Facebook recently launched their own version of Slack, known as Workplace. The concept is a platform that lets employees within an organization easily communicate and share important documents and information in a collaborative and streamlined manner.
5. Find Easy and Reliable Feedback Resources
Most people think the communication stops after the conversation, but that couldn’t be further from the truth. Feedback is the response or reaction that follows, and it’s a critical step in the communication loop for businesses.
To succeed at communicating, your business needs to find a process for collecting and disseminating feedback in a fluid manner. It’s important to remember that feedback shouldn’t be one-way, especially not top-down. Two tools that can help you collect and store feedback are Officevibe and Small Improvements.
Officevibe is a simple tool that creates scheduled surveys for employees. It asks a combination of personal and corporate-specific questions to help management get a pulse for the organization.
Small Improvements is a performance feedback tool that combines employee reviews and goal-oriented objectives into one interface. This software makes it easy for managers to create and track milestones for employees, while also giving the company a resource for measuring individual and organizational growth.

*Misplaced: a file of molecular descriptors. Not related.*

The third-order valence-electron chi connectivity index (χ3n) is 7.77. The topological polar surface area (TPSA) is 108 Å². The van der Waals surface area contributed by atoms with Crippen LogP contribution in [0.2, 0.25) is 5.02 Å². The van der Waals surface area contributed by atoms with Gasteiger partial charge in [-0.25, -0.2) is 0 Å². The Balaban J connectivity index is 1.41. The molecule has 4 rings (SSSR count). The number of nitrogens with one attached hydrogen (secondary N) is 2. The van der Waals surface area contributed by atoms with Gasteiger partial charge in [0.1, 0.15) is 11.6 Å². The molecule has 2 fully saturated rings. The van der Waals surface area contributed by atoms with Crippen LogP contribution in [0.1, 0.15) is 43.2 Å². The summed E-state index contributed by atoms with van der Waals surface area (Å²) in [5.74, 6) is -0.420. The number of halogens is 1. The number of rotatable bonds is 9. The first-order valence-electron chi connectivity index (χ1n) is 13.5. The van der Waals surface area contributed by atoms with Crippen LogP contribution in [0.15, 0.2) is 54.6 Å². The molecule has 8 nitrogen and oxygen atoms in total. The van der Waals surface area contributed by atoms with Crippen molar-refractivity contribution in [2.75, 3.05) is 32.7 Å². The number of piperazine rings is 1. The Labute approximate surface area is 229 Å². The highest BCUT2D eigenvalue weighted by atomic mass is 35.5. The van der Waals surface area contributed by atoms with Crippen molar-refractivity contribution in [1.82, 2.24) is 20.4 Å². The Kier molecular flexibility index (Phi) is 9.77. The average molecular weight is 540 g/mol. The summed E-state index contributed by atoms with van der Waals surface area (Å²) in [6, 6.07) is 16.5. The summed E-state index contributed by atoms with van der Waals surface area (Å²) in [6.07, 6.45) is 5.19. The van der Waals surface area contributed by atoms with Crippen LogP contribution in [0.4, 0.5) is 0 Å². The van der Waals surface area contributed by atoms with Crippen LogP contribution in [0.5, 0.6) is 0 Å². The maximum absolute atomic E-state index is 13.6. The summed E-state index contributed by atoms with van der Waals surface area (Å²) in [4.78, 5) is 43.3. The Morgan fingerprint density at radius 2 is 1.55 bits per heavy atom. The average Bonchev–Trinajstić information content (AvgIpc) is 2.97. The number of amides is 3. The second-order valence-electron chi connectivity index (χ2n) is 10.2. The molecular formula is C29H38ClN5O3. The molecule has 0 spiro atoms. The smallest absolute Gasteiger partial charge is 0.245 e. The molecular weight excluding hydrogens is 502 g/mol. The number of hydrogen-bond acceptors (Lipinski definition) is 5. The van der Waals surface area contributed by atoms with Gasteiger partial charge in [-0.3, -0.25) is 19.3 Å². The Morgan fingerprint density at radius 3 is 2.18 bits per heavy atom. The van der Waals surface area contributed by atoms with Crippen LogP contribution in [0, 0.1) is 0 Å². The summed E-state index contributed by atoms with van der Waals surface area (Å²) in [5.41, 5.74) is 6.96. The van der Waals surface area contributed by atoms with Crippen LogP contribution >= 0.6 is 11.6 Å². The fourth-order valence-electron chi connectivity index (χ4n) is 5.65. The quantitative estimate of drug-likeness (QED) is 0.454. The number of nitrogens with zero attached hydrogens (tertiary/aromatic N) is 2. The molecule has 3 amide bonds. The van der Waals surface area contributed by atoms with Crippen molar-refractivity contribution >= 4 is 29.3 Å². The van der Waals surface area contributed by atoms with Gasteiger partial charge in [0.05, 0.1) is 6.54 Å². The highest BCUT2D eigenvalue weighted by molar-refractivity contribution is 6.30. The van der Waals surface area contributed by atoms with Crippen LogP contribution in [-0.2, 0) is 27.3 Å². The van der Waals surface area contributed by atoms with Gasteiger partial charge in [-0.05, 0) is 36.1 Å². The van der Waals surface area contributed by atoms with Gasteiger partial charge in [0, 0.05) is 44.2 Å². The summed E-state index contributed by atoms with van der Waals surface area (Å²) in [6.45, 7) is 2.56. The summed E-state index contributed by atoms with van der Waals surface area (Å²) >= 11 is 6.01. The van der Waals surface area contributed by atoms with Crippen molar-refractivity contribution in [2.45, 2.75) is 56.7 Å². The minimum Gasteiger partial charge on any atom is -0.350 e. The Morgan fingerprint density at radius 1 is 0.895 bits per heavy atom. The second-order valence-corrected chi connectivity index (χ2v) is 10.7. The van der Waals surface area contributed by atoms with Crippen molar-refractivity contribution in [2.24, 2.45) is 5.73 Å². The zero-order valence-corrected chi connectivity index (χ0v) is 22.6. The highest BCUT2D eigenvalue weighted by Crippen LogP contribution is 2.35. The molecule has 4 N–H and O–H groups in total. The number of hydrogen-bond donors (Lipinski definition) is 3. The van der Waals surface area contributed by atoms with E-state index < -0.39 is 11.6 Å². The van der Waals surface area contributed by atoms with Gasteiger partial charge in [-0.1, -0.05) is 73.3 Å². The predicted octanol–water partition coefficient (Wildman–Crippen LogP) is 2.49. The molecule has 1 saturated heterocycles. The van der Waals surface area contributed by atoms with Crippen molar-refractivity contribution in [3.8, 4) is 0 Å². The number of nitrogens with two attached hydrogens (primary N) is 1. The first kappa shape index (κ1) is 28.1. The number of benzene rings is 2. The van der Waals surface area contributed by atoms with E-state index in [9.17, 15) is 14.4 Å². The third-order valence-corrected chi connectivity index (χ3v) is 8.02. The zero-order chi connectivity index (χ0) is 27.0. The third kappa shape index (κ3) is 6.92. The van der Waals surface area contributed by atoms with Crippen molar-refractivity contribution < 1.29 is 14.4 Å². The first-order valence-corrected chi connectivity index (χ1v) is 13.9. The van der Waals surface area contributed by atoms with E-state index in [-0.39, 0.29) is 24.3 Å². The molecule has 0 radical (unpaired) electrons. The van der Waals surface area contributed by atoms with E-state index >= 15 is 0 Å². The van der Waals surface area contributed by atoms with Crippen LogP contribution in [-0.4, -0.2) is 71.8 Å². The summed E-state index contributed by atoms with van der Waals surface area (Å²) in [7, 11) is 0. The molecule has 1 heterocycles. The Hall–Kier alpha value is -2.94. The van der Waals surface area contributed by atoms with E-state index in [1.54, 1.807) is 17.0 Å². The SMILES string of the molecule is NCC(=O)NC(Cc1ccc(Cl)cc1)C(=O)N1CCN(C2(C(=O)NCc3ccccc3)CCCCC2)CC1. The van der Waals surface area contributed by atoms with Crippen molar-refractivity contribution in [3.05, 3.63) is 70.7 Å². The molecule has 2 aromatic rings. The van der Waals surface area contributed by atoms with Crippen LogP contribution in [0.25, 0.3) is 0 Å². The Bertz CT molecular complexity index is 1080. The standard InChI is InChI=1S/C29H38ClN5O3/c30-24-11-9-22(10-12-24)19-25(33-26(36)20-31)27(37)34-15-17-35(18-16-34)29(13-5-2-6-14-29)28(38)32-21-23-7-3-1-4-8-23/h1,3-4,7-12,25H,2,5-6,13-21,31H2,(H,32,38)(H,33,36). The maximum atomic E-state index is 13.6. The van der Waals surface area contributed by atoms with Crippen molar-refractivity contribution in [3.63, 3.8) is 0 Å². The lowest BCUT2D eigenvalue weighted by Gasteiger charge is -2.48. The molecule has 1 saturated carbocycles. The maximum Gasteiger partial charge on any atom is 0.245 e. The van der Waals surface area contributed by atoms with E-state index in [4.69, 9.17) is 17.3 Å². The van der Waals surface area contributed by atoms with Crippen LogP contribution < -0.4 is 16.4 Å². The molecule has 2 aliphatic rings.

Communication is more than just relaying information; it is a powerful tool that can improve employee morale, mitigate issues in the workplace and increase productivity. Even small businesses need to analyze their communication methods to optimize the channels they use to send and receive messages, reinforce positive communication skills in their employees, and develop a culture that welcomes and encourages feedback and professional growth.
Keep the tips above in mind as you look to improve your internal communication in your small business.
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Funded, in part, through a Cooperative Agreement with the U.S. Small Business Administration. All opinions, and/or recommendations expressed herein are those of the author(s) and do not necessarily reflect the views of the SBA.